As the project progressed, it became clear that there was actually little demand for this railway. In 1952, officials permitted a reduced tempo of work on the project. Construction was stopped in 1953 after Stalin's death. A total of 434 miles (698 km) of railway were completed at an official cost of 260 million rubles, later estimated to be near 42 billion 1953 rubles (2.5% of total Soviet capital investment at the time, or about $10 billion in 1950 dollars). The project was quickly destroyed by frost heaves and structural failures arising from underconstruction. At least 11 locomotives and 60,000 tons of metal were abandoned, and bridges have decayed or burned down. However, the corridor's telephone network remained in service until 1976.

About 350 km of track between Salekhard and Nadym remained in operation from the 1950s to the 1980s. However, in 1990, the line was shut down, and due to rising steel prices the first 92 km of rail from Salekhard were dismantled and recycled during the 1990s.

Current operations and future prospects

The far western section of the railway, linking Labytnangi with the railway to Vorkuta, and thus to the rest of the Russian rail network, is the only section that has continuously remained in operation. A bridge across the Ob to Salekhard is currently being built.

The section between Pangody and Novy Urengoy was rebuilt in the 1970s with the development of the gas deposits in the region, including a branch to Yamburg. The line connects to the rest of the Russian rail network at Korotchayevo.

Around the year 2000, discussion began about building a railway to Norilsk, about 220 km from Igarka, following much of the original corridor, to support the nickel and petroleum industry.

Known as part of the Northern Latitudinal Route, Северный широтный ход, new construction of the railway section between Salekhard and Nadym started on 19 March 2010 in Salekhard.[1][7][8] This section was finished in 2014 and opened in 2015,[5][9] with combined road-rail bridges across the Ob and Nadym rivers, thus connecting to the existing Russian railway system at both ends.[6]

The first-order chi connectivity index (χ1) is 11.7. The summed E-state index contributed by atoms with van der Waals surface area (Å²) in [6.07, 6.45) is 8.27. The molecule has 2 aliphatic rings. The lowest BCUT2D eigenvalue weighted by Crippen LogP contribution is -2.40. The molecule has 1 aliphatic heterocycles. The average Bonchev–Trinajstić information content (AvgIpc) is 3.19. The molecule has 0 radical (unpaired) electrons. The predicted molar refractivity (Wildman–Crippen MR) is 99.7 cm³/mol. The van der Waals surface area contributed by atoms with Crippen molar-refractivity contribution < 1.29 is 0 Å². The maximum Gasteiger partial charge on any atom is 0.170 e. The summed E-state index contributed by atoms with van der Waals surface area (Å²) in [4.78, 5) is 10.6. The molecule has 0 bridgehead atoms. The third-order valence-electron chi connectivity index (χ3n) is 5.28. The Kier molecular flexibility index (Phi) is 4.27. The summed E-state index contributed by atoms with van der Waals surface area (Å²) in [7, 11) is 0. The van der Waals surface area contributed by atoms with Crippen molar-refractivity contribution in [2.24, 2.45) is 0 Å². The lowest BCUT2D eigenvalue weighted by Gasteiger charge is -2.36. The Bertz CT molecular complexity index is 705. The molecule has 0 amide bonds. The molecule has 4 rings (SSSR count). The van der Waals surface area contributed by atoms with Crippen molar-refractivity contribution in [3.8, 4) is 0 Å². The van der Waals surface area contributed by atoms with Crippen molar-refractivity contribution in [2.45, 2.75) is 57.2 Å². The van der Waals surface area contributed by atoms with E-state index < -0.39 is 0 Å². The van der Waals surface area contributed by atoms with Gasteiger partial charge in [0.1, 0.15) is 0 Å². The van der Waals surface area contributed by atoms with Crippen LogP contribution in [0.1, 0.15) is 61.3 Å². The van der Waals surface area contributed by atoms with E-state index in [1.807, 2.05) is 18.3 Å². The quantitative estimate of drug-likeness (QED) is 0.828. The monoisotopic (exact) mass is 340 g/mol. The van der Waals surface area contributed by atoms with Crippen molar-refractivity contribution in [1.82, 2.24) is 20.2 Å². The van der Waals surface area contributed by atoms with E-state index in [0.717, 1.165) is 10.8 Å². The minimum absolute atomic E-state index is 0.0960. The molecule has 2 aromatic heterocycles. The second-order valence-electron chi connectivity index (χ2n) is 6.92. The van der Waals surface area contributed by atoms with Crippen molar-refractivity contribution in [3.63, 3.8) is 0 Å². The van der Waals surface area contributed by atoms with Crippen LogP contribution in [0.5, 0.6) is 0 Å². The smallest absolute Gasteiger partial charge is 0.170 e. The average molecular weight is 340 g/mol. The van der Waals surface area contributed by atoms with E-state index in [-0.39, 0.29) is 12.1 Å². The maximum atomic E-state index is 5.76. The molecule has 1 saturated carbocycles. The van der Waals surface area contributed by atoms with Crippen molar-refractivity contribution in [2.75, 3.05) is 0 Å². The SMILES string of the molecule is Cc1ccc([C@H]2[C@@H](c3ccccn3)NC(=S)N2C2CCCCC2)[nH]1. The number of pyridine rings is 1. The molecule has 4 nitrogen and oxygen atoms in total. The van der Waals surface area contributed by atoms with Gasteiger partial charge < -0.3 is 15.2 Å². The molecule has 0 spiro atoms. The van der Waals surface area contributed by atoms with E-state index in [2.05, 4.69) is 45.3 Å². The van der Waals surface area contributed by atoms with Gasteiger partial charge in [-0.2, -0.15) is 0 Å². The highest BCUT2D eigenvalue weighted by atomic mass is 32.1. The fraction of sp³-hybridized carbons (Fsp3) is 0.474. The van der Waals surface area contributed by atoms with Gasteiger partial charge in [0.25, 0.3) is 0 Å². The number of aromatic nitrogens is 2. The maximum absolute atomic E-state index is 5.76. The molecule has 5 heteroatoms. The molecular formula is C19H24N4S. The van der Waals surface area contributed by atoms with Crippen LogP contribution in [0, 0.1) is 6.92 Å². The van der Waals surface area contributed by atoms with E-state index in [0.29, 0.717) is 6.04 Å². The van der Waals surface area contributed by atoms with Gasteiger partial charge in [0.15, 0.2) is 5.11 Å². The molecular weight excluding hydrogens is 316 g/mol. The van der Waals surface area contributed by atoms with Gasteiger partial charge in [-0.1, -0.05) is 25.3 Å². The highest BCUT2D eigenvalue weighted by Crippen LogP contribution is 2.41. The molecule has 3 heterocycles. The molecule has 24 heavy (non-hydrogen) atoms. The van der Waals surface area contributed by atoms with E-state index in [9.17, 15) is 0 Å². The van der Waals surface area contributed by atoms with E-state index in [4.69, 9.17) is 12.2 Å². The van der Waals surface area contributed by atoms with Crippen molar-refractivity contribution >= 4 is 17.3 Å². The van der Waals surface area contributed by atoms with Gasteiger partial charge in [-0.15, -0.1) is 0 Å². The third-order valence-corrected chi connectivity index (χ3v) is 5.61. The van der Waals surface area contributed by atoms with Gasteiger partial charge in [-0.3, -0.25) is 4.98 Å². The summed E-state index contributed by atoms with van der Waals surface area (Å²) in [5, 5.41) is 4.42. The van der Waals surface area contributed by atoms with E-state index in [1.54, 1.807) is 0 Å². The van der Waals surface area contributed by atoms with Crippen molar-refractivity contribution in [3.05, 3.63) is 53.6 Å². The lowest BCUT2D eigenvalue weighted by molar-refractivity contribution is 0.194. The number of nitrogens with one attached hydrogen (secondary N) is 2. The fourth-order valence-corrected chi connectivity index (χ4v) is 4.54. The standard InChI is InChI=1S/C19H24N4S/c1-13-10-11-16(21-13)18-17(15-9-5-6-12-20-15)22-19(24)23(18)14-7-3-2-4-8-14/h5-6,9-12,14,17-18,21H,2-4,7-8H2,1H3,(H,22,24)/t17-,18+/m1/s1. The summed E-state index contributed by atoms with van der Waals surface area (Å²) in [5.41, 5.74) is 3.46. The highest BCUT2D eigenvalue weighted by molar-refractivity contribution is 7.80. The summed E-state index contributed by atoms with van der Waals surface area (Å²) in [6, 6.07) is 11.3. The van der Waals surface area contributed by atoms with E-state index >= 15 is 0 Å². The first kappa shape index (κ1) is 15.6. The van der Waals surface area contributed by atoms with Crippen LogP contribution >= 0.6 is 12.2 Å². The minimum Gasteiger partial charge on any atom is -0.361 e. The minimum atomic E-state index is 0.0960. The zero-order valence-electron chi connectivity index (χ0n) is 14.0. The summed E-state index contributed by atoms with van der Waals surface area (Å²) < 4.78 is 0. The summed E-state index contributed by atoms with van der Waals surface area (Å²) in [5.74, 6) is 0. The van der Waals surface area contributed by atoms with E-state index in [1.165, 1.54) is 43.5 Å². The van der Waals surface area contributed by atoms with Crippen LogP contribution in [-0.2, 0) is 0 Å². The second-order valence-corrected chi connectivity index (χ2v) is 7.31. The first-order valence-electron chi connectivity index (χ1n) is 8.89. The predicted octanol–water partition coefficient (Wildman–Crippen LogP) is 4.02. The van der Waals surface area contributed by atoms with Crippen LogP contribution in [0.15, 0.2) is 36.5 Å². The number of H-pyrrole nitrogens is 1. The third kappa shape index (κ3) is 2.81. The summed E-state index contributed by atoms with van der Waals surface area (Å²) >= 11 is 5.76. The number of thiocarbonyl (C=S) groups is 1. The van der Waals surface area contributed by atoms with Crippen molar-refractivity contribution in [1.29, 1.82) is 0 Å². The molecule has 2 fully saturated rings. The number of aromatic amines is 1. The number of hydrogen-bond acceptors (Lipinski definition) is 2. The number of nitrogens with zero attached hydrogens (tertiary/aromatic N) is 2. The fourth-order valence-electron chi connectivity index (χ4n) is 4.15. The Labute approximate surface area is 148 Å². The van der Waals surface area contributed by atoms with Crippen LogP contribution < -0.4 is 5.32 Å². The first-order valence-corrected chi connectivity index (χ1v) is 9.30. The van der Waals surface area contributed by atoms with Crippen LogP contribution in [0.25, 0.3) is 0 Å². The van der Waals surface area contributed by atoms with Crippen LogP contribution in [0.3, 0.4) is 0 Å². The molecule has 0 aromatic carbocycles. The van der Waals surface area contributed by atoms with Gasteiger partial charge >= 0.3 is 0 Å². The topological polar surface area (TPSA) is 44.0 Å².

See also


  1. 1.0 1.1 Gonzales, Daria (7 June 2012). "A living city among dead roads". RBTH. Retrieved 9 July 2015.<templatestyles src="Module:Citation/CS1/styles.css"></templatestyles>
  2. Lohse, Peggy (26 November 2014). "A journey to the northern edge of the world: to Igarka by the Yenisei river". RBTH. Retrieved 10 July 2015.<templatestyles src="Module:Citation/CS1/styles.css"></templatestyles>
  3. 3.0 3.1 Gulag Memorial
  5. 5.0 5.1 "Industrial Urals – Polar Urals to build $1.9bn Salekhard – Nadym railroad". Marchmont. 10 Mar 2010.<templatestyles src="Module:Citation/CS1/styles.css"></templatestyles>
  6. 6.0 6.1 "On the "Ural Industrial – Ural Polar" Federal Comprehensive Project Implementation Process" (PDF). Ural Industrial – Ural Polar. Feb 2010. Retrieved 5 Mar 2015.<templatestyles src="Module:Citation/CS1/styles.css"></templatestyles>
  7. "Governor of Tyumen oblast Vladimir Yakushev: "Our megaproject has huge investment potential" Governor's interview with the OJSC "Corporation Ural Industrial - Ural Polar"". 10 March 2010. Retrieved 9 July 2015.<templatestyles src="Module:Citation/CS1/styles.css"></templatestyles>
  8. "Construction of the Salekhard - Nadym railroad has started!". Corporation Ural Industrial - Ural Polar. 19 March 2010. Archived from the original on 20 March 2013. Retrieved 5 March 2015.<templatestyles src="Module:Citation/CS1/styles.css"></templatestyles>
  9. "salekhard past present and future url=". Missing pipe in: |title= (help); Missing or empty |url= (help)<templatestyles src="Module:Citation/CS1/styles.css"></templatestyles>


  • T. Paschkowa (author): Poljarnaja magistral, Moscow, Veče, 2007, ISBN=978-5-9533-1688-0 (The Polar Magistrale; Russian)
  • Norbert Mausolf (author): Die Stalinbahn-Trilogie, Books on Demand GmbH, 2011, ISBN= 978-3-8423-5398-5 (The Stalin Railway Trilogy; German)

External links